There are three other exclusions from this new right to change the use of an office building to residential. The right does not apply if the building is in a ‘a safety hazard area’ [an area notified to the LPA by the Health and Safety Executive for the purposes of paragraph (e) of the Table in Schedule 5 to the Development Management Procedure Order (or under the old General Development Procedure Order)], or if it is in a military explosives storage area [an area, including an aerodrome, depot or port, within which the storage of military explosives has been licensed by the Secretary of State for Defence, and identified on a safeguarding map provided to the LPA for the purposes of a direction made by the Secretary of State in exercise of powers conferred by article 25(1) of the DMPO (or under the old GDPO)], nor does it apply if the building is a listed building or a scheduled monument.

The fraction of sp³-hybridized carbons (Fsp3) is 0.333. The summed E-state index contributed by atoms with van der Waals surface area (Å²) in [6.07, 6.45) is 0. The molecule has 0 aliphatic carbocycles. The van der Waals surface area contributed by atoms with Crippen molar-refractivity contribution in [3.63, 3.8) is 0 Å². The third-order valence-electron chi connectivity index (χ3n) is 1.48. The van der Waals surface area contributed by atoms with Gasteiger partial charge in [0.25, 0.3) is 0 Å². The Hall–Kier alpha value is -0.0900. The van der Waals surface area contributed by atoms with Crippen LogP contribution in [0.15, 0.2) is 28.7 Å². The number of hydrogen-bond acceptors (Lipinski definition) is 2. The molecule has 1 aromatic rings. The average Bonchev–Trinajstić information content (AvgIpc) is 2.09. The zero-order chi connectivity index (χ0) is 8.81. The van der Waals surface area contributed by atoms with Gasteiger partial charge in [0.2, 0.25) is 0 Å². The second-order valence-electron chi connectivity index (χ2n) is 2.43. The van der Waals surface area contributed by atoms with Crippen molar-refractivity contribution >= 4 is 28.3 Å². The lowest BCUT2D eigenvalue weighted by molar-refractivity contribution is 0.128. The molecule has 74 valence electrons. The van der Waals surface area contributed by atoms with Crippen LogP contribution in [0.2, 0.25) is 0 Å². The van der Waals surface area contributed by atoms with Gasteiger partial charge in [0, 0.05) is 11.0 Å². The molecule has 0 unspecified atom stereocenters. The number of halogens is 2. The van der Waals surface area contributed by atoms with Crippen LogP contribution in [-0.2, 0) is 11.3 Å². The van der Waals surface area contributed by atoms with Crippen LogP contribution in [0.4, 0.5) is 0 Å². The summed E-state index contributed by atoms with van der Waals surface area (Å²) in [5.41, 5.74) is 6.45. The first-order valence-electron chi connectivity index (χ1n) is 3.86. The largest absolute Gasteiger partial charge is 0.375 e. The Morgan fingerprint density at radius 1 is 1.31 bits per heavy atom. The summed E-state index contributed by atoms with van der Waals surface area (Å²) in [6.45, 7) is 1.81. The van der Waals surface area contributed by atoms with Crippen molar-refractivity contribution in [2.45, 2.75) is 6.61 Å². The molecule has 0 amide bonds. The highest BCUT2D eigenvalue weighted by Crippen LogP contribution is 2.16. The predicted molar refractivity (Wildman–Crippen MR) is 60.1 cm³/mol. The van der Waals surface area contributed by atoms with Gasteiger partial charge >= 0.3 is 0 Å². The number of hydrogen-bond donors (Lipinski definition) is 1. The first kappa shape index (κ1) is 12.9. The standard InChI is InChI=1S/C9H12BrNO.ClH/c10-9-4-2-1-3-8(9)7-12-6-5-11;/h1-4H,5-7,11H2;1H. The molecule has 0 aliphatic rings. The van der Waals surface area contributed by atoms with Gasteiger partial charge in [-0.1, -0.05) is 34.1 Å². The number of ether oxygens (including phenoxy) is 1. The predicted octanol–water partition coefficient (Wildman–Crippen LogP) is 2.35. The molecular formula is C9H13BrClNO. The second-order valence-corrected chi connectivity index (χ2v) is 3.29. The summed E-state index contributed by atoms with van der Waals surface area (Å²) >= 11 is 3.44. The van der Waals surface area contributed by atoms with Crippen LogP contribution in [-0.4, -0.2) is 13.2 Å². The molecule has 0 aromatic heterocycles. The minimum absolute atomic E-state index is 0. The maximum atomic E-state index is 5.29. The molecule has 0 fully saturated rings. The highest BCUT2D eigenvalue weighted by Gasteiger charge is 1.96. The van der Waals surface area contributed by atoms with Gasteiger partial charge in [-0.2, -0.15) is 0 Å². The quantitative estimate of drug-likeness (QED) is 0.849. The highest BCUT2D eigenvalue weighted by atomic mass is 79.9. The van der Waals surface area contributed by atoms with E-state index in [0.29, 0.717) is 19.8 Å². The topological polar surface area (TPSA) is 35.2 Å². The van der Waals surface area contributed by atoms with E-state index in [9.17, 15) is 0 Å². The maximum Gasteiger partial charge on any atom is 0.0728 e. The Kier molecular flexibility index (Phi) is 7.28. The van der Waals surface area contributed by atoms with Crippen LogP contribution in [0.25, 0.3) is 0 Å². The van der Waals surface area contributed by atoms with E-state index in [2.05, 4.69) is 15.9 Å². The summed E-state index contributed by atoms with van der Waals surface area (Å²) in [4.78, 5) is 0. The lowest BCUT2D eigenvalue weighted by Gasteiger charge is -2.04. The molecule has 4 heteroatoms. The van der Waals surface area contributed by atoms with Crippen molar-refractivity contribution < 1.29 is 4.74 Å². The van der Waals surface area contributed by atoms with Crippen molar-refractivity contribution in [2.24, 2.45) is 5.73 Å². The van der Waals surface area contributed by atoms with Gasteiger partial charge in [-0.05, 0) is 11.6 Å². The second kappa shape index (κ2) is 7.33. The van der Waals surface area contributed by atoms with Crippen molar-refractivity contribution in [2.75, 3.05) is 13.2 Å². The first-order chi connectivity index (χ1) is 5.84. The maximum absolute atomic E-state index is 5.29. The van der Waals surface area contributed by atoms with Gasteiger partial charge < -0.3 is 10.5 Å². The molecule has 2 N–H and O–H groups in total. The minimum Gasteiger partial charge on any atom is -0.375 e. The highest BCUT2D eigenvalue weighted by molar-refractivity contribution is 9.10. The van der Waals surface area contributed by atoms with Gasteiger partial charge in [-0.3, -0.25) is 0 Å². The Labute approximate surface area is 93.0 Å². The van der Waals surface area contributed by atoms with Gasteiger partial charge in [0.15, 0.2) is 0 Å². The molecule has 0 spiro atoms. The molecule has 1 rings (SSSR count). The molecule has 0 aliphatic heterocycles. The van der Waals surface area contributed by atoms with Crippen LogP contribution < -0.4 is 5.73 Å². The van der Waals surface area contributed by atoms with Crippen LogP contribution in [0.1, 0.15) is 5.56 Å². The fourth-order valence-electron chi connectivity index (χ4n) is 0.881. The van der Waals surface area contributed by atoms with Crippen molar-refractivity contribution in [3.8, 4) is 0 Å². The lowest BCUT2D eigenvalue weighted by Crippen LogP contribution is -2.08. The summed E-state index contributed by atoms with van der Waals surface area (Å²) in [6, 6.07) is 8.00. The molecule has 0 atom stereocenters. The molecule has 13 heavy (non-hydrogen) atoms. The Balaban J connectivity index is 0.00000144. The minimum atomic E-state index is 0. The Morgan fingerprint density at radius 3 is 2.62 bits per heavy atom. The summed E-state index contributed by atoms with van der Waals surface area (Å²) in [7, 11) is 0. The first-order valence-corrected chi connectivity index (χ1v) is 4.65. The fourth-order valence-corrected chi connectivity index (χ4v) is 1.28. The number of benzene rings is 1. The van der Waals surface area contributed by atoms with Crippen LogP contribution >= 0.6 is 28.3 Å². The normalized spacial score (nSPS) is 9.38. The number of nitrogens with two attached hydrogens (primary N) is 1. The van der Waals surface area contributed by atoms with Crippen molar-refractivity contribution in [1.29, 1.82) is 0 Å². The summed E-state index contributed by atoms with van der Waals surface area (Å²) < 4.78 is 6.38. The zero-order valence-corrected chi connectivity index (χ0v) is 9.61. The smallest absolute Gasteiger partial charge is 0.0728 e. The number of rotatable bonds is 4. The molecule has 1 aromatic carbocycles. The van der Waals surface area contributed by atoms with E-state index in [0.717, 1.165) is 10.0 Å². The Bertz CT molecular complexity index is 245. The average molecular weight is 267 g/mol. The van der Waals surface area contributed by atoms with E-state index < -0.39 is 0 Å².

The change of use cannot take place until the completion of a prior notification procedure. The developer must apply to the local planning authority for a determination as to whether the prior approval of the authority will be required as to - (a) transport and highways impacts of the development, (b) contamination risks on the site and (c) flooding risks on the site.
There are detailed rules relating to this procedure, which are set out in paragraph N. The application must be accompanied by a written description of the proposed development, a plan indicating the site and showing the proposed development [again, as with domestic extensions, this is ‘a plan’ in the singular, so it does not include elevations], the developer’s contact address or email address and, in this case, any fee required to be paid. But what fee? It is not clear how the Application Fees Regulations would apply in this case, unless those regulations are to be amended to include this type of application.